Bitcoin and the Merchants Who Take It

In an emerging space for bitcoin, it’s essential to know the facts about bitcoin and the merchants who take it. The other day I was reading through Twitter while trying to steer my mind away from gun-control and other gun issues to see what the pulse is in the world of Bitcoin. I have always been a firm believer in diversifying your methods of utilizing bitcoin as you should with any other asset. One thing that seems to be a topic of division is “hodl” vs. circulation of Bitcoin in markets. On the one hand, you have the “hodlers” that preach about stacking sats and virtually hoarding as much bitcoin as possible while, on the other hand, you have proponents of using bitcoin as a very liquid currency and means of frequent trade for goods and services. I often ask myself, “why not both?”

I have a paper wallet that I throw satoshis into every so often to hodl. I also regularly pay for products here and there with bitcoin to encourage the use of it in an economy of scale. Bitcoin has a high learning curve for the layman, so I insist that we, as the patrons and ambassadors of Bitcoin, must continue to spread the gospel through many channels. Showing people how Bitcoin works allows faster adoption rates. After all, more people seem to want to spend than to save anyway. Why not teach them the ropes of both hodling and expenditure rather than forcing their hands to do something uncomfortable or risky?  It’s my pleasure to share with you a handful of products and services that I have paid for with Bitcoin. I intend to bring these to you as I find them regularly.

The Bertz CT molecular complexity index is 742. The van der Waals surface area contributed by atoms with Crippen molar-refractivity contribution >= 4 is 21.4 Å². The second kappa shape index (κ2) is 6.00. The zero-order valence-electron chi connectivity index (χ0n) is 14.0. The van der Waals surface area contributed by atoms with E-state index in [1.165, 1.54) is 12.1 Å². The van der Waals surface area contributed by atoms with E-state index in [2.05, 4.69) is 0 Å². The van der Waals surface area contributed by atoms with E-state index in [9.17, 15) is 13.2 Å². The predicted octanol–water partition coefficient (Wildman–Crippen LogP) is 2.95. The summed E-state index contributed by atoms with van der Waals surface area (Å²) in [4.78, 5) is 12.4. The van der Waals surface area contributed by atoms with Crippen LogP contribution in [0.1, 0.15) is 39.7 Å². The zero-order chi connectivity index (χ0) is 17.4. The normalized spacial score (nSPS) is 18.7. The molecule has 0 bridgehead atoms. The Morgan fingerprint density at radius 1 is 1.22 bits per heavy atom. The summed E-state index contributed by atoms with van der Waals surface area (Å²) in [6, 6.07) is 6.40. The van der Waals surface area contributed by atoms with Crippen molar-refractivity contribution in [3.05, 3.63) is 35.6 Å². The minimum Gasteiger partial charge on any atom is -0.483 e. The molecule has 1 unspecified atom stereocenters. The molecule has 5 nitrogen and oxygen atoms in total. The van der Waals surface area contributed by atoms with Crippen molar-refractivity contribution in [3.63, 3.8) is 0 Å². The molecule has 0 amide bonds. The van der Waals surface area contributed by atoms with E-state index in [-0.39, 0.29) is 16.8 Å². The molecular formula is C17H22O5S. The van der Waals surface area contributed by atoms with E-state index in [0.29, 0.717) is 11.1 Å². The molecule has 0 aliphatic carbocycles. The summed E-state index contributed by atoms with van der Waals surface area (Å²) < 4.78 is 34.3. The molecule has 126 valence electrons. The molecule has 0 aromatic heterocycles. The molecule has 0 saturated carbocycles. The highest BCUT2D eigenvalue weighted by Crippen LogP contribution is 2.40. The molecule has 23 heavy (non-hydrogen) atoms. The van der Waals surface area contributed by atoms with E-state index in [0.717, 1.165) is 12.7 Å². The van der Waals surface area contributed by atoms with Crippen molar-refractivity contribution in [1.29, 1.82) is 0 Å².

Let’s paint this one as a great idea with lots of potential despite some setbacks. I have only used twice now, and there are some caveats you probably need to know going forward. is a way to trade Amazon Gift Cards, credit card points, and other Amazon friendly credits for Bitcoin. The way it works is as follows. As a shopper looking to buy products using Bitcoin, I can search on and find items I want to buy. I can also import Amazon wish lists to get a perfect match of products I want to buy using I make my selections, add them to my cart, and then I can choose to take the quick 5% discount or name my price up to 15% off. Expedience versus patience begins to take the stage. I tried buying a large ticket item with a gross total of around $900 and name my discount at the max 15% allowed for new users. While it seems very easy to do, what you have to realize is that a Bitcoin earner on the other end of the transaction has to fulfill a $900 order using gift cards, points, cash, etc. The amount needed and the time it would take to satisfy the request estimated at 3-5 days.